Galactorrhea (pituitary tumor)

Any patient complaining of a milky discharge from either breast (while not pregnant, postpartum, or breastfeeding) needs a prolactin level to rule out a pituitary tumor.

Systemic illnesses (hepatic/renal failure or diabetes)

As explained in the Introduction, organic diseases may affect either the hormonal or hematologic pathways that are involved in the manifestation of menorrhagia.

If either the hypothalamic-pituitary axis or the coagulation paths are disrupted, heavy bleeding may result.

Symptoms of thyroid dysfunction

The alteration of the hypothalamic-pituitary axis may create either amenorrhea (hyperthyroidism) or menorrhagia (hypothyroidism).

Excessive bruising or known bleeding disorders

This is especially important in a young patient who does not stop bleeding during her first menses.

This is a very common presentation for an undiagnosed bleeding disorder (von Willebrand disease) in a young girl.

Current medications (hormones or anticoagulants)

Any medication that prolongs bleeding time may cause menorrhagia.

A patient treated with any progestin therapy may have a withdrawal bleed after cessation of the medication. This bleeding often is heavy and worrisome to patients if they are not forewarned.

Previous medical or surgical procedures/diagnoses

This also is helpful in preventing duplication of testing.

Next:

Physical

The physical examination should be tailored to the differential diagnoses formulated by the results of the patient's history.

Initial inspection should include evaluation for the following:

  • Signs of severe volume depletion (eg, anemia): This may help confirm the patient's history of very heavy bleeding and/or prompt immediate inpatient care.
  • Obesity: This is an independent risk factor for endometrial cancer. Adipose tissue is a locale for estrogen conversion. Therefore, the larger the patient, the more increased the risk (and the higher the unopposed estrogen level on the endometrium).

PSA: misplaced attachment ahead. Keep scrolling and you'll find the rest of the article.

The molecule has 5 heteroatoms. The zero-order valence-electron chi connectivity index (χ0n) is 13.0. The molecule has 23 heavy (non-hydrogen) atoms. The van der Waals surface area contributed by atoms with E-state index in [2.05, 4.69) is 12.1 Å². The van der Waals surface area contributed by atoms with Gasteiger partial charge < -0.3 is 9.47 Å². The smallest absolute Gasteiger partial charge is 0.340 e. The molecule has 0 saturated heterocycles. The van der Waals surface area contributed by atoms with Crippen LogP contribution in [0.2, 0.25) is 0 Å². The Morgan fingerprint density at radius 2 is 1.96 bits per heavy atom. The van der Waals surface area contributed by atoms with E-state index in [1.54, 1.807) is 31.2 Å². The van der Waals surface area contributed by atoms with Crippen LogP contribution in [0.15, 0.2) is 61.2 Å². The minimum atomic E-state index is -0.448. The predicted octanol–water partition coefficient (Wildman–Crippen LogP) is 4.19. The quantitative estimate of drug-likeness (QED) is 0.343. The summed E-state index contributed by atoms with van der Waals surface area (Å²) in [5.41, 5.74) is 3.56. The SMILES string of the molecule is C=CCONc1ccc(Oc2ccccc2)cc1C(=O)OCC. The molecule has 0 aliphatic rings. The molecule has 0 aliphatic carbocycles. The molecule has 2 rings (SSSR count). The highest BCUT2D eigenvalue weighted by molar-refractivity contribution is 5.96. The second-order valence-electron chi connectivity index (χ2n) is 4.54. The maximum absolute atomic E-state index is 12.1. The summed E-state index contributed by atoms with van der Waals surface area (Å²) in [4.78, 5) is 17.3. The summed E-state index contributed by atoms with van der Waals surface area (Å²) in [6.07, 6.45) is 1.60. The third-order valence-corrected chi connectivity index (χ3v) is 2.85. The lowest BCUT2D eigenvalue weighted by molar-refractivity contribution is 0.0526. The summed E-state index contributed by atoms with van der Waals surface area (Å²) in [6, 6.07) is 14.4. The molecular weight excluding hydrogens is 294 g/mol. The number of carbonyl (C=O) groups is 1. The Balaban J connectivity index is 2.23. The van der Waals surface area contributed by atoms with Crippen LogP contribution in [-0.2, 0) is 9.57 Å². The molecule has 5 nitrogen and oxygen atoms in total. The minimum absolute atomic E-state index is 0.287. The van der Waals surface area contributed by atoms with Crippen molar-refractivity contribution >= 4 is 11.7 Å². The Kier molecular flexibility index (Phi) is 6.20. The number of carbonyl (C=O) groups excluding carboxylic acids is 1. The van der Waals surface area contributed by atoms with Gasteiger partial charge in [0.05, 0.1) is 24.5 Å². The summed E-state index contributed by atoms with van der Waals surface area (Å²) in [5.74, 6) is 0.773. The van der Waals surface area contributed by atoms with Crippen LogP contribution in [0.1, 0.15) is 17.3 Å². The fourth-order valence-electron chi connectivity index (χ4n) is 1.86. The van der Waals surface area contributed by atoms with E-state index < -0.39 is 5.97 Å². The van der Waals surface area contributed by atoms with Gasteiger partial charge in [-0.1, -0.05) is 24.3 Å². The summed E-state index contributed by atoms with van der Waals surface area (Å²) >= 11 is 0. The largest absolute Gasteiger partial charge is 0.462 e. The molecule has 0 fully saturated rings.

• Signs of androgen excess (eg, hirsutism): This usually points to polycystic ovarian syndrome (PCOS), leading to anovulatory bleeding (see Presence of hirsutism).
  • Ecchymosis: This usually is a sign of trauma or a bleeding disorder.
  • Purpura: This also is a sign of trauma or a possible bleeding disorder.
  • Pronounced acne: This is a sign of PCOS.

General examination should include evaluation of the following:

  • Visual fields
  • Bleeding gums
  • Thyroid evaluation
  • Galactorrhea
  • Enlarged liver or spleen

Pelvic examination should evaluate for the presence of external genital lesions.

Vaginal/cervical discharge: Look for a copious discharge indicating infection, and confirm the actual site of the bleeding (if present). Assess as follows:

  • Uterine size, shape, and contour: An enlarged irregularly shaped uterus suggests fibroids if the patient is aged 30-50 years. An enlarged uniformly shaped uterus in a postmenopausal patient with bleeding suggests endometrial cancer until proven otherwise.
  • Cervical motion tenderness: This is a common symptom of pelvic inflammatory disease (PID) that usually is caused by gonorrhea or chlamydia. This is an important diagnosis to exclude, especially in young nulliparous women, because it can lead to pelvic adhesions and infertility.
  • Adnexal tenderness or masses: This is especially concerning in patients older than 40 years. Ovarian cancer may present with intermenstrual bleeding as its only symptom. Rare but deadly ovarian tumors also can present in teenage girls. Any suspicion of an adnexal mass should prompt an immediate pelvic ultrasound.